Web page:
The future


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The view towards Milano Centrale station down via Vittor Pisani during lockdown, 29 March 2020. Photo by Nicolò Campo/LightRocket/Getty

Essay/
Engineering
Uncertain times

The pandemic is an unprecedented opportunity – seeing human society as a complex system opens a better future for us all

Jessica Flack & Melanie Mitchell

Aerial view of the Apollo 9 space vehicle on the way from the Vehicle Assembly Building to Pad A, Launch Complex 39, Kennedy Space Center. 3 January 1969. By 1966, NASA directly employed a staff of 36,000, with another 400,000 people working for 20,000 contractors and 200 universities in 80 countries. Photo courtesy NASA

Essay/
The future
Where did the grandeur go?

Superlative things were done in the past century by marshalling thousands of people in the service of a vision of the future

Martin Parker

Scientists working extra hours during the COVID-19 pandemic at the Laboratory of Infectious Diseases in Athens, Greece. 18 March 2020. Photo by Enri Canaj/Magnum

Essay/
Philosophy of science
The good scientist

Science is the one culture that all humans share. What would it mean to create a scientifically literate future together?

Martin Rees

The Death of General Wolfe (1770) by Benjamin West. Wolfe was killed during the Battle of Quebec (1759) that decided the fate of French lands in North America. Courtesy the National Gallery of Canada/Wikipedia

Essay/
History
Are there laws of history?

Historians believe that the past is irreducibly complex and the future wildly unpredictable. Scientists disagree. Who’s right?

Amanda Rees

The dilution refrigerator for the IBM Q quantum computer, September 2019. Photo by Graham Carlow/IBM

Essay/
The future
At the limits of thought

Science today stands at a crossroads: will its progress be driven by human minds or by the machines that we’ve created?

David C Krakauer

Poster advertising the 1948 Superman series. Photo courtesy Getty Images

Essay/
Stories and literature
Supermensch

Superman et al were invented amid feverish eugenic speculation: what does the superhero craze say about our own times?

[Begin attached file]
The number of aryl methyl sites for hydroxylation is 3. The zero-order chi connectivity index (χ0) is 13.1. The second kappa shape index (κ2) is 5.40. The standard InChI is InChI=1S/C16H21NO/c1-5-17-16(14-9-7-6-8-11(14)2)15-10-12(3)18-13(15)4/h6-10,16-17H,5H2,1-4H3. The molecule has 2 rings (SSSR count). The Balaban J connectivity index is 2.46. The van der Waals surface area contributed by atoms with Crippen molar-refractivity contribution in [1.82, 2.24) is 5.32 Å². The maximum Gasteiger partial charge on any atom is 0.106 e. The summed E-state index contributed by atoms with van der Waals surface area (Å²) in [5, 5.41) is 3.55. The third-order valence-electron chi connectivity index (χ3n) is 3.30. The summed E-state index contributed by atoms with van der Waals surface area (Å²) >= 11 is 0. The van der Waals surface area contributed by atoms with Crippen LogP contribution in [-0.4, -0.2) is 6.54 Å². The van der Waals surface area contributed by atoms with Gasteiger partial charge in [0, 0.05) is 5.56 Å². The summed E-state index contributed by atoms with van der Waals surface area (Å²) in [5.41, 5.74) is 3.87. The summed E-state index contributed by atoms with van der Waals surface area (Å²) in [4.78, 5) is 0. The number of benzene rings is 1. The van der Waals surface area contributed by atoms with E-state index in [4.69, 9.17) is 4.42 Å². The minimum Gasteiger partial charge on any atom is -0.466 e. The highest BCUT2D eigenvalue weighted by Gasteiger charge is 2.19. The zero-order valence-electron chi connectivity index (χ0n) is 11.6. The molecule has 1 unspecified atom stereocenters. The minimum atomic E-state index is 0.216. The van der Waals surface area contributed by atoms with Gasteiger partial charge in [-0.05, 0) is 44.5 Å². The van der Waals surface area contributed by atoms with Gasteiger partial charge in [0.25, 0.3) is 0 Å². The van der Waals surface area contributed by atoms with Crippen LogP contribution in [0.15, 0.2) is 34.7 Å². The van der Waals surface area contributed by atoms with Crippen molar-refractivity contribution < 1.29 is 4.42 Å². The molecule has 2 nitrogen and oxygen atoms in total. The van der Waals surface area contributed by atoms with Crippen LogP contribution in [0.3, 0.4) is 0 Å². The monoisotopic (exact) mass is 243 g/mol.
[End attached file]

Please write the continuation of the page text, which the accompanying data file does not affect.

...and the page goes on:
Iwan Rhys Morus

An aerial view shows a typically busy Wuhan, in China’s central Hubei province, deserted amid the deadly coronavirus outbreak that originated in the city. 27 January 2020. Photo by Hector Retamel/AFP/Getty

Essay/
Technology and the self
Collaborators in creation

Our world is a system, in which physical and social technologies co-evolve. How can we shape a process we don’t control?

Doyne Farmer, Fotini Markopoulou, Eric Beinhocker & Steen Rasmussen

The Leonid Meteor Storm, as seen over North America on the night of 12-13 November 1833. Courtesy Wikimedia

Essay/
The future
The end of us

Only since the Enlightenment have we been able to imagine humans going extinct. Is it a sign of our maturity as a species?

Thomas Moynihan

Photo by Christopher Anderson/Magnum

Essay/
Future of technology
Sim ethics

Say you could make a thousand digital replicas of yourself – should you? What happens when you want to get rid of them?

Philip Ball

Commons craft; detail of a plywood farmhouse, built using a CNC machine. Photo courtesy Wikihouse

Essay/
Work
Utopia now

In 1890 William Morris imagined a world free from wage slavery. Thanks to technology, his vision is finally within reach

Vasilis Kostakis & Wolfgang Drechsler

Intelligent assumptions? At the Oxford Union, 1950. From the Picture Post feature, Eternal Oxford. Photo by John Chillingworth/Getty

Essay/
Cognition and intelligence
Intelligence: a history

Intelligence has always been used as fig-leaf to justify domination and destruction. No wonder we fear super-smart robots

Stephen Cave

Will the sun rise? Photo taken from the ISS on 1 March 2016. Photo courtesy NASA

Essay/
Mathematics
Future tension

Facts about the past and present are either true or false. Can knowledge of the future offer the same degree of certainty?

Anthony Sudbery

A prototype 13-kilowatt Hall thruster being tested for solar-electric propulsion. Photo NASA

Essay/
Space exploration
To save Earth, go to Mars

If head-on problem-solving can’t save the Earth, maybe lateral innovation can. Will low-cost space research pave the way?

Joe Mascaro